Legislation

Michele Bachmann’s high-profile entrance into the 2012 presidential race has been a boon to a media with a short attention span for issues pertinent to statecraft. Largely ignoring any actual qualifications the Minnesota congresswoman might have to abandon her position in the nation’s most important governing body and serve instead as President, news reporters, “journalists,” and political commentators have, instead, fixated over the past few weeks on where Bachmann attends church, what medications she may or may not be taking for a “medical condition,” and her husband’s education and career.  For instance, the media thought it important to drill down deep to find out why the Bachmann family left one church to join another. Similarly, in the journalistic tradition of the National Enquirer, the Daily Caller employed a series of anonymous quotes from “former” aides, advisors, and such to create a sensational news story about a “stress-related condition” that supposedly “incapacitates” Bachmann on a regular basis. With a headline that alleged “heavy pill use” on the part of the Minnesota congresswoman, the story couldn’t fail to gain traction among a news media hungry for any bit of spice in Bachmann’s candidacy.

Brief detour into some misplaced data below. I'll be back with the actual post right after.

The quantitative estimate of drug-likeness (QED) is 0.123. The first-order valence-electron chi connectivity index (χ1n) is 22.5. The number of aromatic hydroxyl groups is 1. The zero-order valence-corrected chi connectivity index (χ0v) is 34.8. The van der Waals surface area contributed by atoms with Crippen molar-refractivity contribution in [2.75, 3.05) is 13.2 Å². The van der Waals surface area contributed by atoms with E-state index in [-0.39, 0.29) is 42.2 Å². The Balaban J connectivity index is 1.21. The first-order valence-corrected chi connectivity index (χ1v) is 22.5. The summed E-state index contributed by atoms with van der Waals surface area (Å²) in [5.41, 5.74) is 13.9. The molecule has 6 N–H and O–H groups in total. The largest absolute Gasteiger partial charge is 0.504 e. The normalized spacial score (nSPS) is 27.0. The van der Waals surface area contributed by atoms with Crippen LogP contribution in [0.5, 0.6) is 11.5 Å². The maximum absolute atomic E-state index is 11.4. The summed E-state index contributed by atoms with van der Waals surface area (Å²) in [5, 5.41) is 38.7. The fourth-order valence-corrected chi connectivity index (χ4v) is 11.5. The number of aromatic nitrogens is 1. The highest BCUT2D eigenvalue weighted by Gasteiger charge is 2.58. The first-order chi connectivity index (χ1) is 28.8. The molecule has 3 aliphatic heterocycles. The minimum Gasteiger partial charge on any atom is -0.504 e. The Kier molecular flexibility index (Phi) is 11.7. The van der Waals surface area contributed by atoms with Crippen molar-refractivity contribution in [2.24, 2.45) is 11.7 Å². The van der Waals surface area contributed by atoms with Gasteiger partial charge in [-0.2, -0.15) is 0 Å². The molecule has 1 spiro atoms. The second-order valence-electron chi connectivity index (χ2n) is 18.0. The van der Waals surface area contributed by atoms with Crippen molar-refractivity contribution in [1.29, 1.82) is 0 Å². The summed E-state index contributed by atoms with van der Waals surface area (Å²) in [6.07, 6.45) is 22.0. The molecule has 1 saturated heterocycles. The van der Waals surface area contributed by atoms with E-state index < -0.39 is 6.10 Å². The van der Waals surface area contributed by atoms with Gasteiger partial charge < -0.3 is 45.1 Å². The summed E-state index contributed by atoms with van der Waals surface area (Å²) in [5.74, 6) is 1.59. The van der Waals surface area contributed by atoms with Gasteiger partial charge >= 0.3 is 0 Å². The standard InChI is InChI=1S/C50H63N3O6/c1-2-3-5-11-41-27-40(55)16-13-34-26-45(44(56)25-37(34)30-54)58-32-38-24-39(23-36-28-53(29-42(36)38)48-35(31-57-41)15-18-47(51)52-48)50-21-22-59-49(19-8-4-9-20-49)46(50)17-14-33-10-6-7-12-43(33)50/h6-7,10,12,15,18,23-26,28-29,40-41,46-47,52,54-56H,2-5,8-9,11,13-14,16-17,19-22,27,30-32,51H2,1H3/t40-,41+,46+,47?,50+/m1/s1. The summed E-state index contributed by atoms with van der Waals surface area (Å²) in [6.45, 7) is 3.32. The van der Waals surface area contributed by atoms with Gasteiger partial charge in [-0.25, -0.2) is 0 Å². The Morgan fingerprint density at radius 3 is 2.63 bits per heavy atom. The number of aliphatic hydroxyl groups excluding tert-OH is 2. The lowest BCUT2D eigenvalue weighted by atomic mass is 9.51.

A growing telephone hacking scandal in London surrounding Rupert Murdoch’s multinational media empire News International has prompted a number of arrests and resignations, and has been the subject of severe controversy in recent news. The latest developments occurred this weekend, when Les Hilton, chief executive of Dow Jones and Rupert Murdoch’s “right-hand man,” resigned from News Corporation; London Metropolitan Police Commissioner Paul Stephenson stepped down after criticism for his handling of the scandal; and former News of the World editor Rebekah Brooks — who was virtually head of Murdoch’s British newspapers — was arrested.

News of the scandal hit media waves earlier this month when the Rupert Murdoch-owned tabloid News of the World was accused of hacking into the cellphone records of victims ranging from celebrities, royals, and politicians to the grieving families of missing persons. The police have examined 4,000 people who have been targeted by the paper. The Blaze reports: